Africa’s logistics market has experienced significant growth in the last few years. This advancement is pushing more and more companies to look beyond megacities, and explore strategies to connect even rural communities to regional supply chains.
Communications Leader, Oluwaseun Adebola is Global Marketing Lead. In this interview with Ventures Afric, he speaks about how technology is at the centre of progress for the Logistics Market, highlighting key growth drivers for the industry in Africa.
How would you describe the logistics market in Africa in the last decade?
The Global logistics market size was estimated at $ 8.6 Tn in 2020, and Africa accounted for $344.56 Bn, representing 4%. That’s not bad considering Africa’s vulnerability and exposure to external shocks.
Though the process of planning and coordinating resources and services from the point of origin to the point of consumption in Africa has had its own share of neglect and setbacks, it has also recorded certain milestones and made some progress. In the past few years, the market confronted vast changes due to the COVID-19 pandemic but also grew exponentially towards the end of 2021, driven by growing middle-class and consumer spending.
The pandemic had a ripple effect on Africa’s logistics market just like other markets. The series of lockdowns brought major disruption to human activities and led to movement restrictions, food scarcity, and the immobility of goods and people. However, the global economy was on a clear path to recovery when the eastern Europe conflict struck, creating panic and leading to a worldwide energy crisis, shortfall in production, and scarcity of supplies.
In Africa today, the middle class keeps growing, and consumers are demanding quality service and faster delivery times, while other players within the ecosystem are innovating in order to meet or exceed these expectations. Manufacturers are improving distribution models and digital logistics companies are using technology to reduce errors and inefficiencies. The future is bright.
How has your experience enhanced your role as a global marketing leader, especially as it concerns pushing the stories of technology and innovation in Africa?
I started my career in Marketing Communications as a copywriter and a social media executive. When you function in such capacities across advertising agencies, media houses, and financial service companies, it gets you started on the right foot and earns you transferable skills, one of which is telling compelling stories and owning your narrative.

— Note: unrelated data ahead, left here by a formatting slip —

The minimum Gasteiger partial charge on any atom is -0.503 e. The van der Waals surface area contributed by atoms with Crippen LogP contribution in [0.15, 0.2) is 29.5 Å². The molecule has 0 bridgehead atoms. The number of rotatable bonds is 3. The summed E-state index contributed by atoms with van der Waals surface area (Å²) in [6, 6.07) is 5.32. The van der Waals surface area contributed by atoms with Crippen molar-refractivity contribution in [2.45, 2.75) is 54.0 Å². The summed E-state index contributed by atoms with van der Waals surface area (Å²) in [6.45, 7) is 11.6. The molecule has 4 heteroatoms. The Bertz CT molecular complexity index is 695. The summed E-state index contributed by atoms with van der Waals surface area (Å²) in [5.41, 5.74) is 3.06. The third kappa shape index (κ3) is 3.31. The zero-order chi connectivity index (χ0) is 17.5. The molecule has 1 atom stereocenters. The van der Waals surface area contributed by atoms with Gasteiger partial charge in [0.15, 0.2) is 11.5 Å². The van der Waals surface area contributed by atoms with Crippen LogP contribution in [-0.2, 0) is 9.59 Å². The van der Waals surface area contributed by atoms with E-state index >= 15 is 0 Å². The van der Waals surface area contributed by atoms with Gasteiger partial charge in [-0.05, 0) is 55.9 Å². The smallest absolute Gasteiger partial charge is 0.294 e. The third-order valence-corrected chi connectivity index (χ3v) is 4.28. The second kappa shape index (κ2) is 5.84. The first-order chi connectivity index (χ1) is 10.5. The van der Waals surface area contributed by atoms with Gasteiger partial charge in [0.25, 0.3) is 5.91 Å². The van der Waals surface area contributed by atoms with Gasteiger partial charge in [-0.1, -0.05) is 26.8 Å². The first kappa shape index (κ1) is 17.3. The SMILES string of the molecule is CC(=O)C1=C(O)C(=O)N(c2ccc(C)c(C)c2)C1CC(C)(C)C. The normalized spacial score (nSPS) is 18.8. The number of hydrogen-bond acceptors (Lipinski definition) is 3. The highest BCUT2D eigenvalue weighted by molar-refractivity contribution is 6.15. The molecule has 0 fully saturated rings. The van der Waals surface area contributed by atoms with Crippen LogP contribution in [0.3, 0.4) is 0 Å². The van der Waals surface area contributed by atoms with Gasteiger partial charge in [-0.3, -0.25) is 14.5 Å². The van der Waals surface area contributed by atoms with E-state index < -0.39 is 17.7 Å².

Even though Africa has the world’s oldest record of human technological achievement, our most familiar stories to date are that of European colonization, decolonization, poverty and shortage. Our innovative exploits and technological advancements in recent years have not received similar attention.
Africa has achieved a lot and keeps defying global trends. In 2021, African startups raised $4B, of which $1.3B was raised in Nigeria. The VC funds were raised by resolute founders and their partners, who are determined to solve the continent’s most arduous pain points through technology.
As a marketing leader, I am dedicated to pushing Africa’s new narrative; a story of resilience, innovation and astronomical growth.
What trends would you identify as key growth drivers for the African logistics industry?
AfCFTA is the world’s largest free trade area since WTO and is expected to significantly boost intra-Africa trade and drive growth in the region. Since its establishment in 2018, The African Continental Free Trade Area, a framework agreement connecting African countries and cities for regional value chain integration embraces 55 countries with 1.3 billion people and a combined GDP of US$3.4 trillion, has enhanced collaboration and investment opportunities.
This integration would increase cross-border trade, lift incomes, reduce unemployment, and catalyze investments by slashing border tariffs and making the movement of goods across African countries more seamless.
Another key growth driver is the digitalization of logistics in Africa. Due to the very high shipping cost across African countries compared to the world’s average, caused by its fragmented nature, infrastructure deficit and high tariffs cross-boarders, the reduction of shipping costs, errors and delays became top priority.